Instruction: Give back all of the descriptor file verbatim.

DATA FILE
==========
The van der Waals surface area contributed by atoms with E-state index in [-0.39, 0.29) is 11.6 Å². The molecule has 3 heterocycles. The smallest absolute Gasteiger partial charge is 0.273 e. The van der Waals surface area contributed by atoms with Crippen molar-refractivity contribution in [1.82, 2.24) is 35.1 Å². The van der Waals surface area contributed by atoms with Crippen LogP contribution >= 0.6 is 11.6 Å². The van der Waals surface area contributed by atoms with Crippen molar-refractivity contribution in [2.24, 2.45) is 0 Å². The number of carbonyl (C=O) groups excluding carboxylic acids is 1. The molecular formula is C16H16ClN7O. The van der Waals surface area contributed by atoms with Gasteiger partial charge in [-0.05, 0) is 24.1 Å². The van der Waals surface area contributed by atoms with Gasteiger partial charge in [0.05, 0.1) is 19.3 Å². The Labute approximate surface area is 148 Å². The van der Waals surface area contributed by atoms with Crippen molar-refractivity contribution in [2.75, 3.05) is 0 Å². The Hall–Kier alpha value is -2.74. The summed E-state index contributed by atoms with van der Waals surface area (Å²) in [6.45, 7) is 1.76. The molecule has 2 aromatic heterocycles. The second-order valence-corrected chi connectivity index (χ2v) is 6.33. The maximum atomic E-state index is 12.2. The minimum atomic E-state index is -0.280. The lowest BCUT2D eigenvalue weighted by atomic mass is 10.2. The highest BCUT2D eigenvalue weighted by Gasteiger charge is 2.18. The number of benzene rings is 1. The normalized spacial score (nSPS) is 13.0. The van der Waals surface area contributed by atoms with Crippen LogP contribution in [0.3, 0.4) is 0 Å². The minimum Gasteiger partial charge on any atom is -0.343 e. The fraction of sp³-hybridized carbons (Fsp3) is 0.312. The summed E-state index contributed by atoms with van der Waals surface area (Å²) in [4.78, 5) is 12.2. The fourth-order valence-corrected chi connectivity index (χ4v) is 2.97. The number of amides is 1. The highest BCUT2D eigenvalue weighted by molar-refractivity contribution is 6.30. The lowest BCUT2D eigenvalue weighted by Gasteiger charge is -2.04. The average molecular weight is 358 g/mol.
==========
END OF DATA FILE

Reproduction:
The van der Waals surface area contributed by atoms with E-state index in [-0.39, 0.29) is 11.6 Å². The molecule has 3 heterocycles. The smallest absolute Gasteiger partial charge is 0.273 e. The van der Waals surface area contributed by atoms with Crippen molar-refractivity contribution in [1.82, 2.24) is 35.1 Å². The van der Waals surface area contributed by atoms with Crippen LogP contribution >= 0.6 is 11.6 Å². The van der Waals surface area contributed by atoms with Crippen molar-refractivity contribution in [2.24, 2.45) is 0 Å². The number of carbonyl (C=O) groups excluding carboxylic acids is 1. The molecular formula is C16H16ClN7O. The van der Waals surface area contributed by atoms with Gasteiger partial charge in [-0.05, 0) is 24.1 Å². The van der Waals surface area contributed by atoms with Gasteiger partial charge in [0.05, 0.1) is 19.3 Å². The Labute approximate surface area is 148 Å². The van der Waals surface area contributed by atoms with Crippen molar-refractivity contribution in [2.75, 3.05) is 0 Å². The Hall–Kier alpha value is -2.74. The summed E-state index contributed by atoms with van der Waals surface area (Å²) in [6.45, 7) is 1.76. The molecule has 2 aromatic heterocycles. The second-order valence-corrected chi connectivity index (χ2v) is 6.33. The maximum atomic E-state index is 12.2. The minimum atomic E-state index is -0.280. The lowest BCUT2D eigenvalue weighted by atomic mass is 10.2. The highest BCUT2D eigenvalue weighted by Gasteiger charge is 2.18. The number of benzene rings is 1. The normalized spacial score (nSPS) is 13.0. The van der Waals surface area contributed by atoms with Crippen LogP contribution in [0.3, 0.4) is 0 Å². The minimum Gasteiger partial charge on any atom is -0.343 e. The fraction of sp³-hybridized carbons (Fsp3) is 0.312. The summed E-state index contributed by atoms with van der Waals surface area (Å²) in [4.78, 5) is 12.2. The fourth-order valence-corrected chi connectivity index (χ4v) is 2.97. The number of amides is 1. The highest BCUT2D eigenvalue weighted by molar-refractivity contribution is 6.30. The lowest BCUT2D eigenvalue weighted by Gasteiger charge is -2.04. The average molecular weight is 358 g/mol.